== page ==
open access

Vol 45, No 2 (2013 Apr-Jun)
Review articles
Submitted: 2013-07-05
Accepted: 2013-07-05
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Positive end-expiratory pressure during mechanical ventilation and noninvasive respiratory support in newborns and children

Iwona Dąbrowska-Wójciak, Andrzej Piotrowski
DOI: 10.5603/AIT.2013.0024
·
Anaesthesiol Intensive Ther 2013;45(2):111-114.

open access

Vol 45, No 2 (2013 Apr-Jun)
Review articles
Submitted: 2013-07-05
Accepted: 2013-07-05

Abstract

Positive end-expiratory pressure (PEEP) is used during non-invasive and invasive ventilation of newborns, infants and children. PEEP improves gas exchange by increasing the functional residual capacity, reduces the respiratory effort, lowers requirements for respiratory mixture oxygen, and enables to decrease the peak inspiratory pressure (PIP) without decreasing the mean airway pressure. Its effects on the cardiovascular system appear to be insignificant, particularly in patients with severe respiratory failure that is not accompanied by circulatory insufficiency. The value of PEEP enabling to provide the optimal conditions for improvement of gas exchange should be tailored individually for each patient under control of blood gas analysis, PIP and FiO2. This strategy minimises ventilator-induced lung injury and prevents the development of circulatory failure associated with ventilation. Nasal continuous positive airway pressure (NCPAP) used with various PEEP values is a recognised treatment method of respiratory failure in newborns, especially in preterm infants.

Abstract

Positive end-expiratory pressure (PEEP) is used during non-invasive and invasive ventilation of newborns, infants and children. PEEP improves gas exchange by increasing the functional residual capacity, reduces the respiratory effort, lowers requirements for respiratory mixture oxygen, and enables to decrease the peak inspiratory pressure (PIP) without decreasing the mean airway pressure. Its effects on the cardiovascular system appear to be insignificant, particularly in patients with severe respiratory failure that is not accompanied by circulatory insufficiency. The value of PEEP enabling to provide the optimal conditions for improvement of gas exchange should be tailored individually for each patient under control of blood gas analysis, PIP and FiO2. This strategy minimises ventilator-induced lung injury and prevents the development of circulatory failure associated with ventilation. Nasal continuous positive airway pressure (NCPAP) used with various PEEP values is a recognised treatment method of respiratory failure in newborns, especially in preterm infants.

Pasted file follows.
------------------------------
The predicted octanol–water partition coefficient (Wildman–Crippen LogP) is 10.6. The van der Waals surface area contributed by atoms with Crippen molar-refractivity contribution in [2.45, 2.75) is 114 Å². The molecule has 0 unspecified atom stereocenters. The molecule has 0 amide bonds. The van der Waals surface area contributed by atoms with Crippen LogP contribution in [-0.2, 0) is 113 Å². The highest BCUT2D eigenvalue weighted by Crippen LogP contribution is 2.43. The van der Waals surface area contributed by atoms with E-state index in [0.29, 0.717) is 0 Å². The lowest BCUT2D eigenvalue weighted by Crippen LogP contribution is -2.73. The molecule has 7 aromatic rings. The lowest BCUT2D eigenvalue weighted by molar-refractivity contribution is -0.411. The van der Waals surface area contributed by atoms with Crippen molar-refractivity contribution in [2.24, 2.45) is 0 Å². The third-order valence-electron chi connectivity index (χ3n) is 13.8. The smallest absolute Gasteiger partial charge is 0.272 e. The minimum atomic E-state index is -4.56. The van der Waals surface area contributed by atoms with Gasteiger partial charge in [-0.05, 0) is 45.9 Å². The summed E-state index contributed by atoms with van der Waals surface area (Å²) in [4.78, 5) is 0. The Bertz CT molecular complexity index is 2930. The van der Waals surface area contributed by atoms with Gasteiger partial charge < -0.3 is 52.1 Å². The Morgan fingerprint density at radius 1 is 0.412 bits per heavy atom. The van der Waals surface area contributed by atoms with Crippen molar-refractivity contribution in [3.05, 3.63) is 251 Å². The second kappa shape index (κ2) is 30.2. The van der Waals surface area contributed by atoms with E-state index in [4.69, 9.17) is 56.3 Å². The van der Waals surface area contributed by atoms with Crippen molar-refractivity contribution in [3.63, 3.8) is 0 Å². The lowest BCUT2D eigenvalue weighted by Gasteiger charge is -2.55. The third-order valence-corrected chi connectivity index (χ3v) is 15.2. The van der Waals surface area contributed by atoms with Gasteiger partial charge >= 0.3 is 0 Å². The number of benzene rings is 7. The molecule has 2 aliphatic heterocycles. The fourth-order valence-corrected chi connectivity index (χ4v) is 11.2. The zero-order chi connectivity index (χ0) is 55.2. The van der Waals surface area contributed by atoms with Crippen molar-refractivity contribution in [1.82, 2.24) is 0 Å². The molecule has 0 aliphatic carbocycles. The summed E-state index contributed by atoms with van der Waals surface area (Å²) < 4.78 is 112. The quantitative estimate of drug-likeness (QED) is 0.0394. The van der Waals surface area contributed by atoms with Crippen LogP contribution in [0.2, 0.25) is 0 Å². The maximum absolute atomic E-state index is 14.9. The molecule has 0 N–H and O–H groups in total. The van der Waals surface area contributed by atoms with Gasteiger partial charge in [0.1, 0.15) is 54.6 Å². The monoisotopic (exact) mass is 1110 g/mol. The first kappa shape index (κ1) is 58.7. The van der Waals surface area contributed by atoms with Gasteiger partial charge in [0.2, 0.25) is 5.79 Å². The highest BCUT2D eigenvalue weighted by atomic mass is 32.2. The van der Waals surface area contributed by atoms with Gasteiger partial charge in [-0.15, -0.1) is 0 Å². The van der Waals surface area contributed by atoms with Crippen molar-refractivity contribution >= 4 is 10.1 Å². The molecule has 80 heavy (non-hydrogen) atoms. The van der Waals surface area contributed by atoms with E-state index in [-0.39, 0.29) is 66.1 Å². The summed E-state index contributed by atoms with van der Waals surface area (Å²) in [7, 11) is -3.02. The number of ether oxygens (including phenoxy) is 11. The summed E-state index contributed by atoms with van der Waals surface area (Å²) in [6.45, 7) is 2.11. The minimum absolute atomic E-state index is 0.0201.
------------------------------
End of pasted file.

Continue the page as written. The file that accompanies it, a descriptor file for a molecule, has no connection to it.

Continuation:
Get Citation

Keywords

mechanical ventilation, positive end-expiratory pressure, newborns, children

About this article
Title

Positive end-expiratory pressure during mechanical ventilation and noninvasive respiratory support in newborns and children

Journal

Anaesthesiology Intensive Therapy

Issue

Vol 45, No 2 (2013 Apr-Jun)

Pages

111-114

DOI

10.5603/AIT.2013.0024

Bibliographic record

Anaesthesiol Intensive Ther 2013;45(2):111-114.

Keywords

mechanical ventilation
positive end-expiratory pressure
newborns
children

Authors

Iwona Dąbrowska-Wójciak
Andrzej Piotrowski

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